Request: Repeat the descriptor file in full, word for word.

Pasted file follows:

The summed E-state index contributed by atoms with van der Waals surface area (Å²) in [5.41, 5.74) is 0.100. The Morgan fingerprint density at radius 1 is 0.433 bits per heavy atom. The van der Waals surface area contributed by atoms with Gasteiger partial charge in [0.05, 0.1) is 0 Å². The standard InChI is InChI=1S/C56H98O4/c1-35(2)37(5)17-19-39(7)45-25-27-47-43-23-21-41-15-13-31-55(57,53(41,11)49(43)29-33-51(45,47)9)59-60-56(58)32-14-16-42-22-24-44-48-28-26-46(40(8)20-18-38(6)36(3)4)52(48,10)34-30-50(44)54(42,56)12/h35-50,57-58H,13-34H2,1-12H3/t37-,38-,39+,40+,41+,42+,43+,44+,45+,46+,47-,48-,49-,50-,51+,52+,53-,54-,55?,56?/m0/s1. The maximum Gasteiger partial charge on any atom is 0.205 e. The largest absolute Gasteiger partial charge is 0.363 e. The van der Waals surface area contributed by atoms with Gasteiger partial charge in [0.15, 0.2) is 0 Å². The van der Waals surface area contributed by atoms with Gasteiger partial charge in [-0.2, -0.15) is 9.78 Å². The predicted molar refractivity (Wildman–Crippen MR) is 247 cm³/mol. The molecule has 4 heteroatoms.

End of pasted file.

The summed E-state index contributed by atoms with van der Waals surface area (Å²) in [5.41, 5.74) is 0.100. The Morgan fingerprint density at radius 1 is 0.433 bits per heavy atom. The van der Waals surface area contributed by atoms with Gasteiger partial charge in [0.05, 0.1) is 0 Å². The standard InChI is InChI=1S/C56H98O4/c1-35(2)37(5)17-19-39(7)45-25-27-47-43-23-21-41-15-13-31-55(57,53(41,11)49(43)29-33-51(45,47)9)59-60-56(58)32-14-16-42-22-24-44-48-28-26-46(40(8)20-18-38(6)36(3)4)52(48,10)34-30-50(44)54(42,56)12/h35-50,57-58H,13-34H2,1-12H3/t37-,38-,39+,40+,41+,42+,43+,44+,45+,46+,47-,48-,49-,50-,51+,52+,53-,54-,55?,56?/m0/s1. The maximum Gasteiger partial charge on any atom is 0.205 e. The largest absolute Gasteiger partial charge is 0.363 e. The van der Waals surface area contributed by atoms with Gasteiger partial charge in [0.15, 0.2) is 0 Å². The van der Waals surface area contributed by atoms with Gasteiger partial charge in [-0.2, -0.15) is 9.78 Å². The predicted molar refractivity (Wildman–Crippen MR) is 247 cm³/mol. The molecule has 4 heteroatoms.